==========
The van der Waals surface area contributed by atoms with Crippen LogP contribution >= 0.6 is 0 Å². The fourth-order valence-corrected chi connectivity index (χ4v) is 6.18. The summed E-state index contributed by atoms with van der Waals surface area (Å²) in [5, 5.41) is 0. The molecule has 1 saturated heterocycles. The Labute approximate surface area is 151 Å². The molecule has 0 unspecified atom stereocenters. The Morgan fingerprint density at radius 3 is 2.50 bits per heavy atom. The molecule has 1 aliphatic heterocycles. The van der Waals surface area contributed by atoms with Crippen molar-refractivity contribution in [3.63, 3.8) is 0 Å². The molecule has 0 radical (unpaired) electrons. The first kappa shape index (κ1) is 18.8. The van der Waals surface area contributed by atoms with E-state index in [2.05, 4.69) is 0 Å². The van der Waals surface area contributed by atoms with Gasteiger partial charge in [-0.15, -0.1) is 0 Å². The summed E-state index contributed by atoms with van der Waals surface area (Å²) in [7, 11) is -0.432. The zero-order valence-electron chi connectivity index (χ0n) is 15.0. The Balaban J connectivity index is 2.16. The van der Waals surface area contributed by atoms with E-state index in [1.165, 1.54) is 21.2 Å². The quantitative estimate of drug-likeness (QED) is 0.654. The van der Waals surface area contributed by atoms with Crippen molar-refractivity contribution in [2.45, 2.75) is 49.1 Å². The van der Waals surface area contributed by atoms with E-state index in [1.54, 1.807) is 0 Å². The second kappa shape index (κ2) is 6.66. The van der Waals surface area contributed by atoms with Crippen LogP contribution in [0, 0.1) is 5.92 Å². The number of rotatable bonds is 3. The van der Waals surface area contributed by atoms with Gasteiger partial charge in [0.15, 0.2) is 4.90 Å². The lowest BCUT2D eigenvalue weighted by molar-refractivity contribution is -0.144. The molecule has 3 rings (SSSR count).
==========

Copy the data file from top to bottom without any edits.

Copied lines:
The van der Waals surface area contributed by atoms with Crippen LogP contribution >= 0.6 is 0 Å². The fourth-order valence-corrected chi connectivity index (χ4v) is 6.18. The summed E-state index contributed by atoms with van der Waals surface area (Å²) in [5, 5.41) is 0. The molecule has 1 saturated heterocycles. The Labute approximate surface area is 151 Å². The molecule has 0 unspecified atom stereocenters. The Morgan fingerprint density at radius 3 is 2.50 bits per heavy atom. The molecule has 1 aliphatic heterocycles. The van der Waals surface area contributed by atoms with Crippen molar-refractivity contribution in [3.63, 3.8) is 0 Å². The molecule has 0 radical (unpaired) electrons. The first kappa shape index (κ1) is 18.8. The van der Waals surface area contributed by atoms with E-state index in [2.05, 4.69) is 0 Å². The van der Waals surface area contributed by atoms with Gasteiger partial charge in [-0.15, -0.1) is 0 Å². The summed E-state index contributed by atoms with van der Waals surface area (Å²) in [7, 11) is -0.432. The zero-order valence-electron chi connectivity index (χ0n) is 15.0. The Balaban J connectivity index is 2.16. The van der Waals surface area contributed by atoms with E-state index in [1.165, 1.54) is 21.2 Å². The quantitative estimate of drug-likeness (QED) is 0.654. The van der Waals surface area contributed by atoms with Crippen molar-refractivity contribution in [2.45, 2.75) is 49.1 Å². The van der Waals surface area contributed by atoms with E-state index in [1.54, 1.807) is 0 Å². The second kappa shape index (κ2) is 6.66. The van der Waals surface area contributed by atoms with Crippen LogP contribution in [0, 0.1) is 5.92 Å². The number of rotatable bonds is 3. The van der Waals surface area contributed by atoms with Gasteiger partial charge in [0.15, 0.2) is 4.90 Å². The lowest BCUT2D eigenvalue weighted by molar-refractivity contribution is -0.144. The molecule has 3 rings (SSSR count).